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"That's what people go to see. If I sound passionate, I am. That's the whole reason I'm doing this, because for me, when you take a property like this and you tear it down, you are tearing away your children's future. You are robbing them of the ability to feel a piece of who you are and who your grandparents were. All they will have left is these cold buildings that their only function is to sleep in and eat in. But they don't provide you with that sense of being that people really need."
He talks a decent game, but what about his track record? When Mintz decries the huge multimillion-dollar incentives being promised to developers, isn't he being a tad hypocritical? He's set to receive a total of about $600,000 from the CRA for his latest project, an $8 million, six-story office building. Over the years, he's benefited from numerous low-interest loans on which the CRA has paid half the interest. And since he began investing in Harrison Street, the city has added about $2.5 million worth of improvements there.
Yet he promises to stop giving developers large payoffs if he's elected. And, more radically, he says he'll put three planned Young Circle high-rise projects, worth about $200 million, on hold while the people of the city and architects decide if they are really what Hollywood needs. The city has already preliminarily approved those projects, which include about $20 million in public incentives for developers.
"What my incentives were or weren't has nothing to do with the future of the city of Hollywood," Mintz insisted. "I don't think we have to give huge incentives to developers anymore. There is a demand in Hollywood. Developers want to come here now. They come to me all the time.
"What the city should be doing right now is twofold: One is infrastructure -- streets, alleys, trees, sewers, flowers, parks -- and the other is the assemblage of land. You assemble land, the developers will buy it. You don't have to give away the city's future tax base."
Political foes will argue that Mintz as mayor would be a walking conflict of interest. Though he pledges that he'll retire as a developer should he win, Mintz still has no plans to sell eight properties he and partners own in downtown Hollywood. If he wins the election next November, he would automatically become chairman of the CRA; measures that would benefit his properties would surely arise. "I will ask for the opinion of the ethics commission on those matters and comply with whatever they recommend," Mintz says.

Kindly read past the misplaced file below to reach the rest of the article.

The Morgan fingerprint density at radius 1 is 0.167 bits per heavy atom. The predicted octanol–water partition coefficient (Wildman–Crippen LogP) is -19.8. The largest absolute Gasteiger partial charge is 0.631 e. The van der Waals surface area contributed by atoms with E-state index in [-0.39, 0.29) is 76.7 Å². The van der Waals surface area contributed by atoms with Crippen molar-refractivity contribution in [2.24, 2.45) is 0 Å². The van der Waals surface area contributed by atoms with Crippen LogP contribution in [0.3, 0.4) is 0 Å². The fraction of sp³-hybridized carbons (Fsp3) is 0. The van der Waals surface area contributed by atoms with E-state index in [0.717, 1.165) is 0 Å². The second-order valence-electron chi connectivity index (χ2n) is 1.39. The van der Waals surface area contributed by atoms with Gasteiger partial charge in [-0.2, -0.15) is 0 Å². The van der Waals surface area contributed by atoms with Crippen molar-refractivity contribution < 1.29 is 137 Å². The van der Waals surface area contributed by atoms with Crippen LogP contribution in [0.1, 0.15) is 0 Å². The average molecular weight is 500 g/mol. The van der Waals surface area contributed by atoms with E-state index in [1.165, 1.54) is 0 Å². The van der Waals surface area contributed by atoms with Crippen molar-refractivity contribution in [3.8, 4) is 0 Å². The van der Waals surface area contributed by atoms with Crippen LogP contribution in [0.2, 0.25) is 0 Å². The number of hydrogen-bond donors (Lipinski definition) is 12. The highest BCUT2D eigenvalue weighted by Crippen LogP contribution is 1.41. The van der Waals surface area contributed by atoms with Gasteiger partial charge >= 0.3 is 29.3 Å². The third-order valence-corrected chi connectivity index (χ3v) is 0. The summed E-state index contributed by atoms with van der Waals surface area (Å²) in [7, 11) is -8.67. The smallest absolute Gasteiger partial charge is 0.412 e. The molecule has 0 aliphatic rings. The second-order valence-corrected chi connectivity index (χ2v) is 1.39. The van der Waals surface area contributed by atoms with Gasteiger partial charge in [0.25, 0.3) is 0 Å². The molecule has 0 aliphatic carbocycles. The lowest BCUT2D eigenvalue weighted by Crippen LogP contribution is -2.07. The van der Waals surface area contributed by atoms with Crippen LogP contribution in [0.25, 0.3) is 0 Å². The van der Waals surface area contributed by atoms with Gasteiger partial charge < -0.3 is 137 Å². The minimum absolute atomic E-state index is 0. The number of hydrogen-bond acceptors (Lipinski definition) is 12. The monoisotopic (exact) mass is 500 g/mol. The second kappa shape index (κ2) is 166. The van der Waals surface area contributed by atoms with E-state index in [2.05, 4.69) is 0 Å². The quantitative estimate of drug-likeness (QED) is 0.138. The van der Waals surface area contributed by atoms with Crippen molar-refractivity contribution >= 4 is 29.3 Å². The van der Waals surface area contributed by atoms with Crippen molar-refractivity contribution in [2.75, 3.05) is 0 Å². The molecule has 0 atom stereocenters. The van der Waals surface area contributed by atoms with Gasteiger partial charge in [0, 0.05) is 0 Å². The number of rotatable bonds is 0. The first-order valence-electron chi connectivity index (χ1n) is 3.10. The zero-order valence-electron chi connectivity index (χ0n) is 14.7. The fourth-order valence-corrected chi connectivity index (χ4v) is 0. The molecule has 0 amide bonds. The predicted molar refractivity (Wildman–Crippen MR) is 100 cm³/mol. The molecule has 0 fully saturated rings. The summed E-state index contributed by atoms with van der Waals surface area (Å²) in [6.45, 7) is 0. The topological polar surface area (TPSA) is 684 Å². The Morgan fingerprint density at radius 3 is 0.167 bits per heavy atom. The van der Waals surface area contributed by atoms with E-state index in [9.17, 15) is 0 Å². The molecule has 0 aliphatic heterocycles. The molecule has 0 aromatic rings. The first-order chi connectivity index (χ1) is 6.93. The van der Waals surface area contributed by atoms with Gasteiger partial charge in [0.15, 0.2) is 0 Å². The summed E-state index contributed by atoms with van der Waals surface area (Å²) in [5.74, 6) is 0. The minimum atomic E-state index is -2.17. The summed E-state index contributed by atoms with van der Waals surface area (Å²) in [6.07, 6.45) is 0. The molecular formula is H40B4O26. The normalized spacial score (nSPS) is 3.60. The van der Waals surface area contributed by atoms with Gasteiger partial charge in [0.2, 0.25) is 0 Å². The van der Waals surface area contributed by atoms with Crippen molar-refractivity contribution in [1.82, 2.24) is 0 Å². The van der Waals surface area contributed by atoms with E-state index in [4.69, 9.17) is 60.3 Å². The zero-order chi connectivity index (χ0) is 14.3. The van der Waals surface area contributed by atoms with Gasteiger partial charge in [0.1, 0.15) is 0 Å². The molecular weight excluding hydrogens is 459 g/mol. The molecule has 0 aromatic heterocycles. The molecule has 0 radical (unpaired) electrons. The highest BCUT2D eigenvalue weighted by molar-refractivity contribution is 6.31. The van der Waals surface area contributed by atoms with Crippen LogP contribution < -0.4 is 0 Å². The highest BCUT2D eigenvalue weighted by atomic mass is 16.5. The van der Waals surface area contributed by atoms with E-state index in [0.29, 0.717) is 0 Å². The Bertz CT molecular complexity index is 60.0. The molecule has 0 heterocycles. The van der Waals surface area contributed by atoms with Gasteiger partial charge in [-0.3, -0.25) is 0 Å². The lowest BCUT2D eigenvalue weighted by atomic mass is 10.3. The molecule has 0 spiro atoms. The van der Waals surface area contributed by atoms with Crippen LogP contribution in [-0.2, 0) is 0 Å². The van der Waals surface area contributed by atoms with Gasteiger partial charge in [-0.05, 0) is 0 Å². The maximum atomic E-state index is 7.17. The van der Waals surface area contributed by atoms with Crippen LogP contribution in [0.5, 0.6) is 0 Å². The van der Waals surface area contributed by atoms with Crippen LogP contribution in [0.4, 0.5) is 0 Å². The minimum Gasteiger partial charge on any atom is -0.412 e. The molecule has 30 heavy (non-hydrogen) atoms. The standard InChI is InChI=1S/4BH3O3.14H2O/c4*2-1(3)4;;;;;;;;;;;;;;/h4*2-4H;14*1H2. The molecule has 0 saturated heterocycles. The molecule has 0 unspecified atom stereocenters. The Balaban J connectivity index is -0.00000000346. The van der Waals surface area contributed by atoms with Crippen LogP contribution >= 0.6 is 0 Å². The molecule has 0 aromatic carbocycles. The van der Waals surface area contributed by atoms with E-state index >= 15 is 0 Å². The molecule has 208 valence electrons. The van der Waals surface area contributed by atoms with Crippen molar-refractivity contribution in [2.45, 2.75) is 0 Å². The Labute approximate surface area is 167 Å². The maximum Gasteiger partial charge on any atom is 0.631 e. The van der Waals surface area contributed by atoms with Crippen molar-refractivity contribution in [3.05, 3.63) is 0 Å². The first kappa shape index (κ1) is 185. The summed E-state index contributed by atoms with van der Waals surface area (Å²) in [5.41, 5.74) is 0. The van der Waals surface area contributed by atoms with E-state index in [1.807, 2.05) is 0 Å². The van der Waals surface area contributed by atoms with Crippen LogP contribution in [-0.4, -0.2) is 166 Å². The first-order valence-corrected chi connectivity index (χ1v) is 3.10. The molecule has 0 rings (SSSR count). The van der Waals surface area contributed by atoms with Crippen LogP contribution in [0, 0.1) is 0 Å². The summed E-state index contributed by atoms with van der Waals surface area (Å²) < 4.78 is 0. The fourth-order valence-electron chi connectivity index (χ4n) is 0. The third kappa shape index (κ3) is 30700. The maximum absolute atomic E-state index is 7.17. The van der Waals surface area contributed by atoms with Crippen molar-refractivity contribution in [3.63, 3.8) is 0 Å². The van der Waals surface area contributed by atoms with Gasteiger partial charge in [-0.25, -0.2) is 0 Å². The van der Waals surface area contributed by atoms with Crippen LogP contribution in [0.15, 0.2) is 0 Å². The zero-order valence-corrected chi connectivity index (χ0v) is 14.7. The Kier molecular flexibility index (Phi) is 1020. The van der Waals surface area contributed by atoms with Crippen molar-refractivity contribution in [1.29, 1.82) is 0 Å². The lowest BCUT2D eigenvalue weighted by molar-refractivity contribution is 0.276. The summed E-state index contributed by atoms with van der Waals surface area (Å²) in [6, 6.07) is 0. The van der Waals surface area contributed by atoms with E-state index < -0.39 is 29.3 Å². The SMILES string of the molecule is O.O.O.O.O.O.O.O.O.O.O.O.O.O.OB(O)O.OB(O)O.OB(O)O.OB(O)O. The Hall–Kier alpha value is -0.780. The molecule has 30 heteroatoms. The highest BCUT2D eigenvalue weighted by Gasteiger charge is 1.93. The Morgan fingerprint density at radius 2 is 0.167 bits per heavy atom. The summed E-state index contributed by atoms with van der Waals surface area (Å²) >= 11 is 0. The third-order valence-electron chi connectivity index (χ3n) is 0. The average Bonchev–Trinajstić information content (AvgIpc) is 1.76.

Good enough. To his credit, Mintz has proven to be what many might assume to be an oxymoron: a responsible developer. Harrison Street still has its history and original architectural integrity intact. The six-story office building is the tallest thing he's ever constructed.
His insider knowledge gives him an edge in the coming fight -- and he's almost certainly in for a real city hall brawl. "It is going to become a very, very ugly campaign," Mintz told me. "Maybe the ugliest campaign in history. But I joke that I've fought in four Israeli wars, got through a midlife crisis, and if my hemorrhoids don't kill me, I think I can win it."
Former councilman and city activist John Coleman, who lost his bid to unseat Giulianti in 1998, agrees. "The team running the city now is the mayor and Becker & Poliakoff," a supportive Coleman said. "Jerry Mintz is interested in forming a new team that doesn't include Becker & Poliakoff. The people on the inside who are with Mara are also with Jerry, so they are going to have to make a choice. He is going to have a very tough campaign -- he's a tough guy -- and it's going to be personal."
Even Mintz's partner in the six-story office building, developer Steve Berman, wouldn't comment on the campaign. Berman, after all, is set to receive millions in incentives from the city for his upcoming Young Circle project, La Piazza II. Should Mintz be elected, La Piazza II would be delayed. "All I can say about Jerry are good things" was as far as Berman would go.
Mintz, though, has always been something of a lone wolf in Hollywood, operating without lobbyists. He says he hired Becker & Poliakoff a few years ago for a matter before the County Commission, but other than that, he's always represented himself.
Not only do Mintz and Koslow not work together but they don't play tennis together anymore either (though Mintz says he beat the lawyer the three or four times they hit the court). A taste of the combative friction developing between Mintz and Koslow came last Wednesday, shortly after Mintz's visit to the Great Southern Hotel.
Both men attended an evening forum at Hollywood City Hall where Bernard Zyscovich, a consultant hired by the city, gave a long talk about his vision for the future of Young Circle. He seemed to leave people more confused than ever, with the low point coming when the Miami architect made an extended analogy about the similarities between building a city and making lasagna.